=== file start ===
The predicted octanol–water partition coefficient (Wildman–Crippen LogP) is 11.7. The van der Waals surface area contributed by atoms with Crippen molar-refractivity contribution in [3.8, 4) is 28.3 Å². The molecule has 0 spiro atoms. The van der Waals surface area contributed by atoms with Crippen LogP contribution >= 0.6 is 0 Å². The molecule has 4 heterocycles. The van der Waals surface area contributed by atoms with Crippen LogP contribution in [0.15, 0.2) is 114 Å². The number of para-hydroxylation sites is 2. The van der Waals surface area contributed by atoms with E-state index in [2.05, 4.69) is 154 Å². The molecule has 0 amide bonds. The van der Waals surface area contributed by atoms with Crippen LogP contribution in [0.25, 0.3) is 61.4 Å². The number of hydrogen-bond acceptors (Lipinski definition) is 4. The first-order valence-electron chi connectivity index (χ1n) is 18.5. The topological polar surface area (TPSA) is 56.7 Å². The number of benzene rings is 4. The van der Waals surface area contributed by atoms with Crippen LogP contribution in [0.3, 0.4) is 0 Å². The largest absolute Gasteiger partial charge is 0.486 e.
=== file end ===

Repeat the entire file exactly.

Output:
The predicted octanol–water partition coefficient (Wildman–Crippen LogP) is 11.7. The van der Waals surface area contributed by atoms with Crippen molar-refractivity contribution in [3.8, 4) is 28.3 Å². The molecule has 0 spiro atoms. The van der Waals surface area contributed by atoms with Crippen LogP contribution >= 0.6 is 0 Å². The molecule has 4 heterocycles. The van der Waals surface area contributed by atoms with Crippen LogP contribution in [0.15, 0.2) is 114 Å². The number of para-hydroxylation sites is 2. The van der Waals surface area contributed by atoms with E-state index in [2.05, 4.69) is 154 Å². The molecule has 0 amide bonds. The van der Waals surface area contributed by atoms with Crippen LogP contribution in [0.25, 0.3) is 61.4 Å². The number of hydrogen-bond acceptors (Lipinski definition) is 4. The first-order valence-electron chi connectivity index (χ1n) is 18.5. The topological polar surface area (TPSA) is 56.7 Å². The number of benzene rings is 4. The van der Waals surface area contributed by atoms with Crippen LogP contribution in [0.3, 0.4) is 0 Å². The largest absolute Gasteiger partial charge is 0.486 e.